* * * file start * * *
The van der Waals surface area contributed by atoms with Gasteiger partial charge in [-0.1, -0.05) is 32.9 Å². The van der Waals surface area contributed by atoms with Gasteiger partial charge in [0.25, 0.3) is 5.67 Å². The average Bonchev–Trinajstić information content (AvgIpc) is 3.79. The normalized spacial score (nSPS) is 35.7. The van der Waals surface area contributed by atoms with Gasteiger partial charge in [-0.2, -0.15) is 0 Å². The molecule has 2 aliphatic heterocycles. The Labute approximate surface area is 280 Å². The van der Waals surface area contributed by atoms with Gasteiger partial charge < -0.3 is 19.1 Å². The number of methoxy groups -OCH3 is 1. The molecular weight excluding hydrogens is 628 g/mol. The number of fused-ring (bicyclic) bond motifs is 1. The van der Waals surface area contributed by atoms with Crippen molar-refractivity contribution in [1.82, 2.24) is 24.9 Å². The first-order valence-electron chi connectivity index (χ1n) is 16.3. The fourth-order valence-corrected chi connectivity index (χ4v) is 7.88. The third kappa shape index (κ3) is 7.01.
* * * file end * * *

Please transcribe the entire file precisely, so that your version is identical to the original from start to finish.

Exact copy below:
The van der Waals surface area contributed by atoms with Gasteiger partial charge in [-0.1, -0.05) is 32.9 Å². The van der Waals surface area contributed by atoms with Gasteiger partial charge in [0.25, 0.3) is 5.67 Å². The average Bonchev–Trinajstić information content (AvgIpc) is 3.79. The normalized spacial score (nSPS) is 35.7. The van der Waals surface area contributed by atoms with Gasteiger partial charge in [-0.2, -0.15) is 0 Å². The molecule has 2 aliphatic heterocycles. The Labute approximate surface area is 280 Å². The van der Waals surface area contributed by atoms with Gasteiger partial charge < -0.3 is 19.1 Å². The number of methoxy groups -OCH3 is 1. The molecular weight excluding hydrogens is 628 g/mol. The number of fused-ring (bicyclic) bond motifs is 1. The van der Waals surface area contributed by atoms with Crippen molar-refractivity contribution in [1.82, 2.24) is 24.9 Å². The first-order valence-electron chi connectivity index (χ1n) is 16.3. The fourth-order valence-corrected chi connectivity index (χ4v) is 7.88. The third kappa shape index (κ3) is 7.01.